There are not enough words to express how much I loved this book. It is five stars. It is going to make you laugh and laugh and laugh and maybe cry just a little. Read my review before you commit – you can’t go in blindly to something like this, but if you pick this book up, there is a 99% chance you won’t regret it. This is old enough that you can pick up the hardback for cheap on Amazon, but it is good enough that you should download it to your e-reader and skip the wait.
In Kat Spears’s hilarious and often poignant debut, high school senior Jesse Alderman, or “Sway,” as he’s known, could sell hell to a bishop. He also specializes in getting things people want—term papers, a date with the prom queen, fake IDs. He has few close friends and he never EVER lets emotions get in the way. For Jesse, life is simply a series of business transactions.
But when Ken Foster, captain of the football team, leading candidate for homecoming king, and all-around jerk, hires Jesse to help him win the heart of the angelic Bridget Smalley, Jesse finds himself feeling all sorts of things. While following Bridget and learning the intimate details of her life, he falls helplessly in love for the very first time. He also finds himself in an accidental friendship with Bridget’s belligerent and self-pitying younger brother who has cerebral palsy. Suddenly, Jesse is visiting old folks at a nursing home in order to run into Bridget, and offering his time to help the less fortunate, all the while developing a bond with this young man who idolizes him. Could the tin man really have a heart after all?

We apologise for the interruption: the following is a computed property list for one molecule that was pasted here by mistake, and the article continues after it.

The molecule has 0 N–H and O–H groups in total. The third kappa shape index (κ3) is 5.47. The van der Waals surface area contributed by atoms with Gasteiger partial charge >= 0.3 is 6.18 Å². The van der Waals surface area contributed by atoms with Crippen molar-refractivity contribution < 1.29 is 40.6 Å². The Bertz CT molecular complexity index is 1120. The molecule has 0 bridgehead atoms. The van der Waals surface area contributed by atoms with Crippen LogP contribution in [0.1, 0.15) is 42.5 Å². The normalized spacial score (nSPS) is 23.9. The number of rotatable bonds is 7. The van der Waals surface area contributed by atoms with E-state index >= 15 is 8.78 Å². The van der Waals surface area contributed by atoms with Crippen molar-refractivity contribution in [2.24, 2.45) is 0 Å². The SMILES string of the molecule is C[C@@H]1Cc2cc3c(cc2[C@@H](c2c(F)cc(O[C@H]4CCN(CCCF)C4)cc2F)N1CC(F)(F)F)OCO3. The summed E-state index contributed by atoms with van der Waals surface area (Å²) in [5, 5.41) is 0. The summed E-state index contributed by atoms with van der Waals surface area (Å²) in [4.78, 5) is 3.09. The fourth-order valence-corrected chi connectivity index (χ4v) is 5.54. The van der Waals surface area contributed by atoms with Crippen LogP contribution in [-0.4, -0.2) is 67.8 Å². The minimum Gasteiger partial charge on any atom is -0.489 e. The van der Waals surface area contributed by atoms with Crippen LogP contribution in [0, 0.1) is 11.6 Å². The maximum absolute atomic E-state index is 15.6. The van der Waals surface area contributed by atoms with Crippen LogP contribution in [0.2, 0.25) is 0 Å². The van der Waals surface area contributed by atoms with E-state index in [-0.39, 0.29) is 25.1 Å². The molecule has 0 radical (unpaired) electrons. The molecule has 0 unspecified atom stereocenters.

A Cyrano de Bergerac story with a modern twist, Sway is told from Jesse’s point of view with unapologetic truth and biting humor, his observations about the world around him untempered by empathy or compassion—until Bridget’s presence in his life forces him to confront his quiet devastation over a life-changing event a year earlier and maybe, just maybe, feel something again.
I kind of have a crush on this book. Sway is wildly inappropriate and it has a lot of drugs and shocking blasé teen talk about things that are hard to talk about, but I just saw that as honest. There is some real heart to this book, and that didn’t make the way the kids talked excusable, but it did make it feel real. The wit is biting, the protagonist is charming, and I laughed aloud enough that my completely uninterested-in-books husband finally asked me what I was reading. I think what I like about this book is that it really gave me a new perspective of a character type that I thought I had pegged. The drug dealer with a heart of gold is a strange archetype for me to fall for, but Sway absolutely did this to me. His worldview is completely different than what I would have imagined. The only other book where I really found a male narrator this interesting was in Tim Tharp’s The Spectacular Now (the book, not the movie). Now, many readers will probably be offended by every other page. If you don’t like irreverent books, leave this one alone, but if you have always kind of had your eye on that slick guy who seemed confident and cool without any effort at all, this is your book. I think my high school readers of both genders and adult readers of YA will find this book engaging and compelling. I certainly did.
Guess what, folks? This awesome book is in our classroom library because I have a credit card and I am a bad influence!